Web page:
Wondering whether inherited transcriptional adaptation also occurs in vertebrates, the team turned to zebrafish (Danio rerio) carrying mutations known to upregulate adapting genes. One of these models contained a mutation in a gene called alcama, which enhances expression of the adapting gene alcamb. As with the worms, zebrafish offspring without the mutation showed increased activation of alcamb and a smattering of histone methylation marks on the gene’s regulatory region that weren’t present in descendants of wildtype fish. The researchers achieved the same effect when they injected RNA from a mutated zebrafish’s gametes into an embryo with wildtype parents, demonstrating that the genetic memory stems from RNA present in the germline.

The findings suggest that the “transcriptome depends not only on the mutations you inherited from your parents, but also on those you didn’t inherit,” Stainier tells The Scientist.

Together with the lab’s previous explorations of the mechanism behind transcriptional adaptation, the data suggest that when cells carve up mutated transcripts, scraps of mRNA promote histone methylation of adapted genes, causing heritable changes to gene expression. Stainier’s lab is now trying to understand how pieces of mRNA cause epigenetic changes.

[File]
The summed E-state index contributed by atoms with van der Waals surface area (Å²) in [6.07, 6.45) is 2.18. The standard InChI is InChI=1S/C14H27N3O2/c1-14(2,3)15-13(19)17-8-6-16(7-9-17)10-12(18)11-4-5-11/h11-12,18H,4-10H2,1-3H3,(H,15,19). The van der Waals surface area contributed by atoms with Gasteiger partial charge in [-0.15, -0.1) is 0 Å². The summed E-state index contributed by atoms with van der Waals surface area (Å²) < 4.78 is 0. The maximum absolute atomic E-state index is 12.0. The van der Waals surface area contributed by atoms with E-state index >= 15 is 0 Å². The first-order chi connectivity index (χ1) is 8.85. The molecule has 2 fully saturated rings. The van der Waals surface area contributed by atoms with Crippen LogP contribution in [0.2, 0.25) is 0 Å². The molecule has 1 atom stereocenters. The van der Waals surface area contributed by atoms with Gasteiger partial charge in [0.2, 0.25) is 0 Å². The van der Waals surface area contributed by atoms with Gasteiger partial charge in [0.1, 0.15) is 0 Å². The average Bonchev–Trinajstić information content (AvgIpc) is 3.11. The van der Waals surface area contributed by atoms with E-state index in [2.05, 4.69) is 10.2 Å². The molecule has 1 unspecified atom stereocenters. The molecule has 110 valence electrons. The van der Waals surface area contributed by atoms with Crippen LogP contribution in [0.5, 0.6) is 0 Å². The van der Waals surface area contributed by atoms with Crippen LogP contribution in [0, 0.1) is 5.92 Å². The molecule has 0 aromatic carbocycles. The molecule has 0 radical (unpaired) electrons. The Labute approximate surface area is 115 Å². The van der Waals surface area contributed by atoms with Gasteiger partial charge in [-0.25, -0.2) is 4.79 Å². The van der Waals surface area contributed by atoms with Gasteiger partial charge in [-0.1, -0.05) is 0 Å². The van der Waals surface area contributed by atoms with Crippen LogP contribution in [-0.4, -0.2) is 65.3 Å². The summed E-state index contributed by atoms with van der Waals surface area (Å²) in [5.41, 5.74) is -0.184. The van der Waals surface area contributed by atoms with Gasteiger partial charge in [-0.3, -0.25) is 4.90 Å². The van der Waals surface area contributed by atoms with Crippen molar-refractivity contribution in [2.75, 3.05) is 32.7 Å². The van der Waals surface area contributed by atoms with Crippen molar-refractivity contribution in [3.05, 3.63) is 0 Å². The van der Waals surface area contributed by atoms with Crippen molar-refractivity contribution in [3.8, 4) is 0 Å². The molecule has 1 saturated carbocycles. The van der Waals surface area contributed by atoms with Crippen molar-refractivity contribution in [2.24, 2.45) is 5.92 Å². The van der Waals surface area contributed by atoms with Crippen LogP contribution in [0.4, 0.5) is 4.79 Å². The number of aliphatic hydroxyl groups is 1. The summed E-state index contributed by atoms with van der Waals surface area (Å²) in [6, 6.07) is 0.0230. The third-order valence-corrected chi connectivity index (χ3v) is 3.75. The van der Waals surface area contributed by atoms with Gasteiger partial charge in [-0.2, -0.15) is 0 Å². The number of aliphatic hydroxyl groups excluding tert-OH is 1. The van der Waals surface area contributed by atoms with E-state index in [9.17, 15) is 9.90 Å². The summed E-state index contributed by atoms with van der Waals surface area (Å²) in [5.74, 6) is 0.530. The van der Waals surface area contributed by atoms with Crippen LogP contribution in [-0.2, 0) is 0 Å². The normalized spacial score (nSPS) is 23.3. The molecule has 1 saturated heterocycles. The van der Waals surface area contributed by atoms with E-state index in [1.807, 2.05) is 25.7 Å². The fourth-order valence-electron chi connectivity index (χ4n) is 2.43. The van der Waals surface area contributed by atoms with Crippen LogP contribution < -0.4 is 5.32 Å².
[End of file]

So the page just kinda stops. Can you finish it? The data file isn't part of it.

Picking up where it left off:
One likely possibility, he says, is that the degraded nucleic acids recruit proteins that remodel chromatin, since small interfering RNAs are known to trigger similar alterations. Or the pieces may interact with antisense transcripts—which normally block translation by binding to mRNA—and thus allow protein synthesis to go ahead uninhibited, says Stainier. “There are a lot of unanswered questions, especially at the mechanistic level,” he says, adding that he hopes the findings will spur research from other groups. 

See “Does Human Epigenetic Inheritance Deserve a Closer Look?

It’s unclear what biological significance transcriptional adaptation might have on offspring, says Miklos Toth, a pharmacologist at Weill Cornell Medical College in New York who did not take part in the study. He compares the process to paramutations, where one allele alters the expression of its genetic partner through heritable epigenetic changes, thought to be controlled by short interfering RNAs. But unlike with paramutations, where offspring inherit obvious features from their parents—for example, maize can inherit purple stems in this way—it is unclear whether transcriptional adaptation has a significant impact on offspring, Toth says. 

Stainier admits that he doesn’t know what, if any, advantage inheritance of gene upregulation would have for offspring that don’t inherit their parents’ mutations. When his lab members first uncovered and christened the phenomenon, they found it can compensate for the loss of the mutated gene, he says. But they have since found examples where it can make things worse. 

The phenomenon illustrates just how complicated epigenetic mechanisms really are, he adds. “There are so many layers and complexity,” says Stainier. “We are only just scratching the surface.”